Wednesday, May 30, 2012

A great life with one bad day

How did I spend the last day of my 4-day Memorial Day weekend? I butchered 4 chickens and a turkey. P did the killing because I'm just not able to bring myself to do that yet, but I pretty much did all the rest. It was supposed to be a joint effort. He brought over the headless chickens, I dunked them in scalding water and defeathered them, then the plan was to skin and gut them together. P was having trouble with his first chicken (I was still defeathering a turkey outside so wasn't there to help quite yet) and when I went in to get started on mine, he was getting increasingly frustrated. Then he tells me he's feeling queasy so he leaves the room for a bit. Next thing I know, he is going to the house to check on the kiddo. The man has great timing because he came back hours later, just as I was finishing the last one.

So back to the is gross at first, but it really is neat seeing all the stuff that a chicken is made of. The most fascinating thing are the eggs. You can see every egg the chicken will ever lay. They go from the size of the tip of a pen, up to normal egg sized. I found a shelled egg in the turkey and one hen that, if they hadn't had such a rotten day, would have been laid that day.  The hard part of gutting a chicken is trying not to perforate the bowel. If it is perforated, it is a gross stinky mess, although it can be washed out. The first chicken I nicked but got it out before it became a problem. The next two I managed to keep intact, but the 4th one it pretty much went everywhere. I cannot even tell you how gross it is.  I had to stop mid-stream and rinse the chicken out before continuing on. I skinned all of the chickens because plucking is a pain (it starts out easily enough because a little hot water makes the feathers come right out) since the pin feathers and guard hairs don't come out easily.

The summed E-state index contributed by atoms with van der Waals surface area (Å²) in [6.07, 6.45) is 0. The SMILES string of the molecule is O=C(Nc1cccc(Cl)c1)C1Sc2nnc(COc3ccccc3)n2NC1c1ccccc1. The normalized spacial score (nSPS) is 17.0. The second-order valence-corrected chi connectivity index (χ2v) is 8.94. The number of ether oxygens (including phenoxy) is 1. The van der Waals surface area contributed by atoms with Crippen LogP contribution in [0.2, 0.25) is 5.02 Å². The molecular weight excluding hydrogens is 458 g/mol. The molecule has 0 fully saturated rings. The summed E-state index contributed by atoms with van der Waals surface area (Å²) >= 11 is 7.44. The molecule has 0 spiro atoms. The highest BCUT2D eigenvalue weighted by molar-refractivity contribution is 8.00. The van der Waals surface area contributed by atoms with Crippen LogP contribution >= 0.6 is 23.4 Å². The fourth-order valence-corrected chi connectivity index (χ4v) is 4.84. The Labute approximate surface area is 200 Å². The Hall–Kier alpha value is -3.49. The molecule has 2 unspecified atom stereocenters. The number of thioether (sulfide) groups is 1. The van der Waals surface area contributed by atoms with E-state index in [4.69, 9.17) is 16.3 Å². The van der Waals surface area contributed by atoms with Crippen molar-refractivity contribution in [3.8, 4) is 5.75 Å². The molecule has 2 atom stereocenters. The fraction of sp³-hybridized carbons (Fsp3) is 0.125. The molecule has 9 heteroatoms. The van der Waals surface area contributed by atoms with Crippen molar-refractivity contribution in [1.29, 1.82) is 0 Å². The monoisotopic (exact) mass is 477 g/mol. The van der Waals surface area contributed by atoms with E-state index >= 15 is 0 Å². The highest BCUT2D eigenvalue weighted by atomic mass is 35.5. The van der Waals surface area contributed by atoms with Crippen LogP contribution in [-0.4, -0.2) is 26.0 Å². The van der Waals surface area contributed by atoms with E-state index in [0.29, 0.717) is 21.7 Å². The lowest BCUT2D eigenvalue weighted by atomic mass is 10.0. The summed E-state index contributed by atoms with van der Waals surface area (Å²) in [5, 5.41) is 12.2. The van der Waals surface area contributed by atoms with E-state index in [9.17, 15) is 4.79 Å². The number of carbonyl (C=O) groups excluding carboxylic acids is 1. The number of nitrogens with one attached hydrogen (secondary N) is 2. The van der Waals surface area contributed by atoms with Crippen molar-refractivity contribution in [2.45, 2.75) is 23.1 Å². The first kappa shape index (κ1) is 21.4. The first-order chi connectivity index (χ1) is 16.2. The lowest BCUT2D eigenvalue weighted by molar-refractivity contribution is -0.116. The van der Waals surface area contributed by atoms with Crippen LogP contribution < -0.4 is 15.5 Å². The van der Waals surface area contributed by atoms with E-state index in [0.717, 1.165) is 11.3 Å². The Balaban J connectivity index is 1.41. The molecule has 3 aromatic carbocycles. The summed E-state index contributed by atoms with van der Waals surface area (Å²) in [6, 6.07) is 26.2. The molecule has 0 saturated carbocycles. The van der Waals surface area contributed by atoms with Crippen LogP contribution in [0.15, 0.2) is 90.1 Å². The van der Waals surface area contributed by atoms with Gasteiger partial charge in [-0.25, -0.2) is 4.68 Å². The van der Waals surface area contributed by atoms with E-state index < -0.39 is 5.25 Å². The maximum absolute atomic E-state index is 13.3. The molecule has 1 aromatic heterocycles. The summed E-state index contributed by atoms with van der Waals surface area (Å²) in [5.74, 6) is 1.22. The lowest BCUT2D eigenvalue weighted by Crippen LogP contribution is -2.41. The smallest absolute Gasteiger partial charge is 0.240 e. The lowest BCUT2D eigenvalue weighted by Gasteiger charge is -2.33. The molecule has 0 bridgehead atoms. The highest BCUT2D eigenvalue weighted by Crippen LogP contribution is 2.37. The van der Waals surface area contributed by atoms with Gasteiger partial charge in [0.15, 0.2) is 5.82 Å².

It is messy business and after all that hard work, the chickens looked so scrawny. They were a couple years old and they were free range, so I am sure they are quite tough. I am planning on making coq au vin, which is traditionally made from tough old roosters. The turkey, on the other hand was just a year old and had lots of meat on her. I swear, even gutted, she weighed 30 lbs. P came back just in time to rinse the chickens and put them in the freezer.  The turkey required both of us to into a large garbage bag and into the freezer. She is so big that our family can eat off of her for a week, but since it is the first time we have butchered a turkey, we are hesitant to share because we are worried she might be tough or taste bad. But I supposed we can always order pizza if the turkey is a flop. So I guess I'd better get all our families ready for a turkey (or pizza) feed.

After spending two hours on five birds, my back and arms were killing me. I strongly believe that the people who do this for a living should make a lot more money.

Many people think it is horrible that we would butcher our own chickens. But really, I know where that chicken has been, what it's eaten, how it's can that be bad? They have a great life until that one really bad day.....